We walked past the all too familiar sign Arbeit Macht Frei (Work makes you free) which no movie director has been able to resist showing in their movies. The two dozen buildings beyond the gate look exactly like apartment blocks, and each one has been converted to a museum to show a different aspect of the concentration camp. It was so big that we had to choose the buildings we would be visiting in the time we had.
By all expectations, the piles of children’s clothing; the stacks of shoes; the replica of the train compartment that brought the Jews in sandwiched tightly; the large piles of hair shorn from the heads of women as soon as they landed in the concentration camp; the staggering statistics of the number murdered — all of this should have been deeply moving.
However, everything seemed so nicely cataloged and over-interpreted at Auschwitz that I had a tough time feeling anything. Perhaps having watched too many movies about Jewish concentration camps, it didn’t have the emotional impact I had been gearing up for. In these exhibits, truth seemed weaker than fiction. Even when you are inside Auschwitz, Auschwitz seems someplace far away.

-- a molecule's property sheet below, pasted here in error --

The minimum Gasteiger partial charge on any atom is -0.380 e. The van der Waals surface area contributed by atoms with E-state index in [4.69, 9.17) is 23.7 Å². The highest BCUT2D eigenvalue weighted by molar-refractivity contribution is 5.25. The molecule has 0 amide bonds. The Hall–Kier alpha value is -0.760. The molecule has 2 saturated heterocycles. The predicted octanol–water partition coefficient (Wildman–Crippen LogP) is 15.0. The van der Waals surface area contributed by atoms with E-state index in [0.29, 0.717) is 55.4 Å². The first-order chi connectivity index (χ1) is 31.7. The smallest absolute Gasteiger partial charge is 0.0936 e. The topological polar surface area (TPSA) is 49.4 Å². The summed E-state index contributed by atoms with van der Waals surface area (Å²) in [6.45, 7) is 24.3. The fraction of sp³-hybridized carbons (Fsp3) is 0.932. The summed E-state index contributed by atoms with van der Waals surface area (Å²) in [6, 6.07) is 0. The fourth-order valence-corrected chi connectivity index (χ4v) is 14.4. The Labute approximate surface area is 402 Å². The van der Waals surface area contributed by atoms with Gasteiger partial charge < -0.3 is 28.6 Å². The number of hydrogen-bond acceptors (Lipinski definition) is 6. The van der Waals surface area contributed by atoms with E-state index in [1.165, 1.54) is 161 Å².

There were exceptions. Quite a few things did manage to break through this sense of familiarity that was blocking my feelings: The crematorium oven, with this rails, carts and an efficient system for dumping bodies; the hooks on wooden posts from where they hung dissenting prisoners were hung are still intact. The public hangings were meant as a lesson and deterrent to the other prisoners. The infamous “wall of death” against which they’d line up prisoners and shoot them, while the rest of the inmates could hear the screams and the sounds is still there. It was difficult to watch the display of rusted piles of Zyclon B canisters with their labels clearly readable. Zyclon was the lethal gas released into the gas chambers to kill multitudes of inmates in one go.